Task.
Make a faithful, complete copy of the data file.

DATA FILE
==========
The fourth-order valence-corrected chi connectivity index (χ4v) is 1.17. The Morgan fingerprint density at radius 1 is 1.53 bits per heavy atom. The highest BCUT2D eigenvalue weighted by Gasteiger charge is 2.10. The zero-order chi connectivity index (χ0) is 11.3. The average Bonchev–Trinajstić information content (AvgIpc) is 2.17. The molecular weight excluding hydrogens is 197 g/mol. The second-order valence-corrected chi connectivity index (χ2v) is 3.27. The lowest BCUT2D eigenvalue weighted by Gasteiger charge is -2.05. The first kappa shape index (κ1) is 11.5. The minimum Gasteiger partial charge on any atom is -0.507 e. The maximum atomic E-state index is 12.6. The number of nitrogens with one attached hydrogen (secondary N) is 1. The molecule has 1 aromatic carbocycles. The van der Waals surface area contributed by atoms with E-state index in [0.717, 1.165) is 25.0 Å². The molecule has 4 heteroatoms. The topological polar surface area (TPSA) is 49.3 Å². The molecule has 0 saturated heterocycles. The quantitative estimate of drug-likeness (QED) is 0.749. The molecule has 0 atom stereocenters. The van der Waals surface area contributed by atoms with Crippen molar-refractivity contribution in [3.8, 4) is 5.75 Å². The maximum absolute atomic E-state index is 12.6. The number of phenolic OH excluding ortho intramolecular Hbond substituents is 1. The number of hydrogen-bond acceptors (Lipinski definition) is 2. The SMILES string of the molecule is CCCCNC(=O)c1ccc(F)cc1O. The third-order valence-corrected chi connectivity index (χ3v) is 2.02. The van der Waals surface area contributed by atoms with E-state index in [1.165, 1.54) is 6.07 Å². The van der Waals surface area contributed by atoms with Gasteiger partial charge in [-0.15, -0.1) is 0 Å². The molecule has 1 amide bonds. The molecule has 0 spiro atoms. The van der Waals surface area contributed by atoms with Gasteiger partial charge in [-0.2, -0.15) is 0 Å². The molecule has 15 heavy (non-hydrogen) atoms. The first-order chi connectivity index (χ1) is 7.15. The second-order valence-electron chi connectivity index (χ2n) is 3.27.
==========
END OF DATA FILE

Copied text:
The fourth-order valence-corrected chi connectivity index (χ4v) is 1.17. The Morgan fingerprint density at radius 1 is 1.53 bits per heavy atom. The highest BCUT2D eigenvalue weighted by Gasteiger charge is 2.10. The zero-order chi connectivity index (χ0) is 11.3. The average Bonchev–Trinajstić information content (AvgIpc) is 2.17. The molecular weight excluding hydrogens is 197 g/mol. The second-order valence-corrected chi connectivity index (χ2v) is 3.27. The lowest BCUT2D eigenvalue weighted by Gasteiger charge is -2.05. The first kappa shape index (κ1) is 11.5. The minimum Gasteiger partial charge on any atom is -0.507 e. The maximum atomic E-state index is 12.6. The number of nitrogens with one attached hydrogen (secondary N) is 1. The molecule has 1 aromatic carbocycles. The van der Waals surface area contributed by atoms with E-state index in [0.717, 1.165) is 25.0 Å². The molecule has 4 heteroatoms. The topological polar surface area (TPSA) is 49.3 Å². The molecule has 0 saturated heterocycles. The quantitative estimate of drug-likeness (QED) is 0.749. The molecule has 0 atom stereocenters. The van der Waals surface area contributed by atoms with Crippen molar-refractivity contribution in [3.8, 4) is 5.75 Å². The maximum absolute atomic E-state index is 12.6. The number of phenolic OH excluding ortho intramolecular Hbond substituents is 1. The number of hydrogen-bond acceptors (Lipinski definition) is 2. The SMILES string of the molecule is CCCCNC(=O)c1ccc(F)cc1O. The third-order valence-corrected chi connectivity index (χ3v) is 2.02. The van der Waals surface area contributed by atoms with E-state index in [1.165, 1.54) is 6.07 Å². The van der Waals surface area contributed by atoms with Gasteiger partial charge in [-0.15, -0.1) is 0 Å². The molecule has 1 amide bonds. The molecule has 0 spiro atoms. The van der Waals surface area contributed by atoms with Gasteiger partial charge in [-0.2, -0.15) is 0 Å². The molecule has 15 heavy (non-hydrogen) atoms. The first-order chi connectivity index (χ1) is 7.15. The second-order valence-electron chi connectivity index (χ2n) is 3.27.